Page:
"They have come around to the inevitable," said Peter Galbraith, a former American diplomat whose 2006 book, "The End of Iraq," argued that Bush was trying to rebuild a nation that never really existed, because Sunnis, Shiites and Kurds had never adopted a common Iraqi identity. "He has finally recognized that fact, and is now trying to work with it," Galbraith said Tuesday.
Still, like the other strategies Bush has embraced, this one is fraught with risks.
There is no assurance that the willingness of Sunnis in Anbar to join in common cause with the United States against Al Qaeda in Mesopotamia can be replicated elsewhere in Iraq. And as reporters who have been embedded with units working to enlist the support of the Sunni sheiks have written, in vivid accounts from the scene, there are many reasons to question how sustained the Sunnis' loyalty will be.
The sheiks and their followers have been barred from the Iraqi military, and it is unclear whether Maliki's government will let large numbers of Sunnis sign up in the future. That creates the risk that the Sunni groups, once better trained and better armed, will ultimately turn on the central government or its patron, the American military.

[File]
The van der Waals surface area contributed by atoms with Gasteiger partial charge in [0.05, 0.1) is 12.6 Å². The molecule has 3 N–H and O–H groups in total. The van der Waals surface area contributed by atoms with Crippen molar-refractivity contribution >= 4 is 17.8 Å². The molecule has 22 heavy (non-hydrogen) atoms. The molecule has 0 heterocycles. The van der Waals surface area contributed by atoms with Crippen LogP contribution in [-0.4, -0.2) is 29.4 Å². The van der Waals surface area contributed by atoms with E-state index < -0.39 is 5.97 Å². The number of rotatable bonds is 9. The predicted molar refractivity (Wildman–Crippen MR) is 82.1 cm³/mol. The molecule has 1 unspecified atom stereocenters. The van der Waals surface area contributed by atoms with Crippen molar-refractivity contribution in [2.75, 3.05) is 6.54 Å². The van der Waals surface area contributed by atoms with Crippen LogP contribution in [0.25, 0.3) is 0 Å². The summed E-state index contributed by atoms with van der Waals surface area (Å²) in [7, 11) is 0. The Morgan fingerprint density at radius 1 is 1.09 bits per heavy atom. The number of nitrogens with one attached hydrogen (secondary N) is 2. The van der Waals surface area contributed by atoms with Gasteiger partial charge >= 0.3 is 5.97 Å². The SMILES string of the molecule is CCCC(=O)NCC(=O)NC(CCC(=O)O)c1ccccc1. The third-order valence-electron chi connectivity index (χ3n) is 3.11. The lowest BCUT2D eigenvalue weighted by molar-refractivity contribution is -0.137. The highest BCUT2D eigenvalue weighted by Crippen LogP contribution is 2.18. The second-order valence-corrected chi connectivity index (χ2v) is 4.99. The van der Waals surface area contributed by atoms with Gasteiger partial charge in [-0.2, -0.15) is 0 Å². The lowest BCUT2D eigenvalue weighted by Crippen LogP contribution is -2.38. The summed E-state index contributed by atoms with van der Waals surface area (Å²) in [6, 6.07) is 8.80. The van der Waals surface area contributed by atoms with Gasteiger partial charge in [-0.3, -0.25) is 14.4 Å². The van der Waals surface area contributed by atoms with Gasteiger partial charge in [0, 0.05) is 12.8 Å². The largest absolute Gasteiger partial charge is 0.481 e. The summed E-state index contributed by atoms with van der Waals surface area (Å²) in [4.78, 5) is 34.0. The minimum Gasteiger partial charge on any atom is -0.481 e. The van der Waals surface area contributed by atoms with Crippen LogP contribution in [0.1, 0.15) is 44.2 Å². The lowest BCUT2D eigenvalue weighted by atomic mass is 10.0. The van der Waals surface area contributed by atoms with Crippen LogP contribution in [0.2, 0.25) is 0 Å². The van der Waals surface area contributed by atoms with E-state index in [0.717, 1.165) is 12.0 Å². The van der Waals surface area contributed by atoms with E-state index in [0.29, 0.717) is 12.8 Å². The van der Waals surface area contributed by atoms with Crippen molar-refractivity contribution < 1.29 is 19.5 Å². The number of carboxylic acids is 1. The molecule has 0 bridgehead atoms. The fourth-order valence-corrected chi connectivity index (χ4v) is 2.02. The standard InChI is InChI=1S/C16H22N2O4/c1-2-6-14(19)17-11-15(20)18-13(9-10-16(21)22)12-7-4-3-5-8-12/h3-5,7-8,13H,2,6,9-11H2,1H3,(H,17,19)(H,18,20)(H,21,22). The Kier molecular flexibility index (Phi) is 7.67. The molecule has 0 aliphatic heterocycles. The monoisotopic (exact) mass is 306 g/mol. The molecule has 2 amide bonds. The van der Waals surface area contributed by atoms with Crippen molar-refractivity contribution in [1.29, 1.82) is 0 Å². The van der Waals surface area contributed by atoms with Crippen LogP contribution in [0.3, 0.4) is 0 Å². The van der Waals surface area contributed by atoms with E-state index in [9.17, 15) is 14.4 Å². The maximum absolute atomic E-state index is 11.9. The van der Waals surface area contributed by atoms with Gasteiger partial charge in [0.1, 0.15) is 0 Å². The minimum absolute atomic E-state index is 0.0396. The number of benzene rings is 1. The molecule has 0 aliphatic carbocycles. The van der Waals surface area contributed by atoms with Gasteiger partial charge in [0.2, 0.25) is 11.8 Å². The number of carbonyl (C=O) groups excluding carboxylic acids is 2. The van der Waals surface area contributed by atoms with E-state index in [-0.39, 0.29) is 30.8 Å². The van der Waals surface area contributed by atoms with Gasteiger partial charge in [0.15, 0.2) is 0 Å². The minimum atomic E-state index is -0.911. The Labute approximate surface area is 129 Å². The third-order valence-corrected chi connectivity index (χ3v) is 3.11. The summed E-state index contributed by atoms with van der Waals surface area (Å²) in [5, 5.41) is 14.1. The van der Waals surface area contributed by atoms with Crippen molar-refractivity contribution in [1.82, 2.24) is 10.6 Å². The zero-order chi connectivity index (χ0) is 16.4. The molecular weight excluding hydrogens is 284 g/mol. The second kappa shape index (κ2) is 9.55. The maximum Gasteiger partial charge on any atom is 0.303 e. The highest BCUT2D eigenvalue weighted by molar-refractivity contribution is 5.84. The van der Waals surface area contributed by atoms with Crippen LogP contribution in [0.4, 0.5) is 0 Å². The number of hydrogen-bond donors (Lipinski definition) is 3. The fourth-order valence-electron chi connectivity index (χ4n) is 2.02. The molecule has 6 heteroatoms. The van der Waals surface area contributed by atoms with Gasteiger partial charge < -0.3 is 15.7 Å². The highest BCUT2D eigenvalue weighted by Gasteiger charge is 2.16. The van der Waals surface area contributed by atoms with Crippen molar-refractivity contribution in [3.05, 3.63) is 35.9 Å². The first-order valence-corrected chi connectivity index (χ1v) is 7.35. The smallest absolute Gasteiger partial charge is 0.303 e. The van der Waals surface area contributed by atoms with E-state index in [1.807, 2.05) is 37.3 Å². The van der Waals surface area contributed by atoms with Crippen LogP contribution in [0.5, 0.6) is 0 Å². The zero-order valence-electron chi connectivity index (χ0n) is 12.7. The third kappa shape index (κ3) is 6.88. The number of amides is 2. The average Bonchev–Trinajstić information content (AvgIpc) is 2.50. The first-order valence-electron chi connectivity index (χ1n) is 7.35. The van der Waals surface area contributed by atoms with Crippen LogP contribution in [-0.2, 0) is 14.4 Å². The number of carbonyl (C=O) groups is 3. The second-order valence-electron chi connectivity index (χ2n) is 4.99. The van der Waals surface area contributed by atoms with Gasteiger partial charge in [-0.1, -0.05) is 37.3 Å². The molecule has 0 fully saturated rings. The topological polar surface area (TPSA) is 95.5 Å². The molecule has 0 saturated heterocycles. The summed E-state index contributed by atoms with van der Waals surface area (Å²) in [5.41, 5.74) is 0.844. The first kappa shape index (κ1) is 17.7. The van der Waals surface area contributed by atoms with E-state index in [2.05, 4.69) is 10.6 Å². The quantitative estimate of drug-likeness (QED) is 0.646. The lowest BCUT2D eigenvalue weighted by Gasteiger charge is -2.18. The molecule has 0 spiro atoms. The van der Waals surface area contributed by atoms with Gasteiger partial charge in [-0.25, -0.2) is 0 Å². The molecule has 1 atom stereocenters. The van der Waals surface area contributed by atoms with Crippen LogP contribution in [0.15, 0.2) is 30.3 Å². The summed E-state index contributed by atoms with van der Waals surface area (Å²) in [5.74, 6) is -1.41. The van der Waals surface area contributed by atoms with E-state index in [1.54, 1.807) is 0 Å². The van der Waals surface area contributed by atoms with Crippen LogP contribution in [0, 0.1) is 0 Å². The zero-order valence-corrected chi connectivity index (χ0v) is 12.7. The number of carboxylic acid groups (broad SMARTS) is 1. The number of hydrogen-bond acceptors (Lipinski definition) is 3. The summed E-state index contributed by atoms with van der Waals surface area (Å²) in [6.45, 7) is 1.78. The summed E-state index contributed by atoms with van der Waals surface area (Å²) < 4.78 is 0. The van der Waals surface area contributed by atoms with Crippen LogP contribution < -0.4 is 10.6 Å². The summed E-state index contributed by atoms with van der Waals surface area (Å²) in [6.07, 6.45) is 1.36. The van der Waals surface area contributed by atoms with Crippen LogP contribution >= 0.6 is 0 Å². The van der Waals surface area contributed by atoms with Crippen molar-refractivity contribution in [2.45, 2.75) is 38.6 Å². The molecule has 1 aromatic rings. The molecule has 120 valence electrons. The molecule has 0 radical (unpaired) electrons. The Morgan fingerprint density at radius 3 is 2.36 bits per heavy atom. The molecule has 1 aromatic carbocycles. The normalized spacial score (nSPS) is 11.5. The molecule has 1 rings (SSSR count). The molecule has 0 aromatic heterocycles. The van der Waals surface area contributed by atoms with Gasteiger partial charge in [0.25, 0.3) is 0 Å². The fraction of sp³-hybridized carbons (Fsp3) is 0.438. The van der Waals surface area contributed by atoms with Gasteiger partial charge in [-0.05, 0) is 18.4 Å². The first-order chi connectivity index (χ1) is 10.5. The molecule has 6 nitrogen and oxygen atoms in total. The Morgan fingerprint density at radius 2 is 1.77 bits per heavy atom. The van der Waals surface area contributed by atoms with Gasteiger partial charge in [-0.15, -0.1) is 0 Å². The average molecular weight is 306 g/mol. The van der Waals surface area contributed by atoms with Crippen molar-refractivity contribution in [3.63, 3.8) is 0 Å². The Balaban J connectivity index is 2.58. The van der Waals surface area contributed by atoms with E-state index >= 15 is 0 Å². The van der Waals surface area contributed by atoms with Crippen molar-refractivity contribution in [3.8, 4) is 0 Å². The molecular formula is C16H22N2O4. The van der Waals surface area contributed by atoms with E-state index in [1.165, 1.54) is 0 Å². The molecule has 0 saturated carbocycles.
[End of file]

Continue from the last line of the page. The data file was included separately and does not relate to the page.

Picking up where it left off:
Then there is the worry that, even if Bush is successful in working in promoting "moderate" Sunnis in Anbar and "moderate" Shiites in the south, the result will be exactly the kind of partitioned state — with all its potential for full-scale civil war — that the White House has long insisted must be avoided.
"Those are real risks, and they explain in part why the strategy was not pursued before late in 2006," said Peter Feaver, a Duke University professor who, as a member of the National Security Council staff at the White House until he left this summer, was one of the architects of the "New Way Forward," the plan Bush unveiled in January.
"But the first principle we embraced in the new strategy is that Iraq is a mosaic," Feaver said, "and that the risks of approaching it that way were deemed worth taking, given the alternative."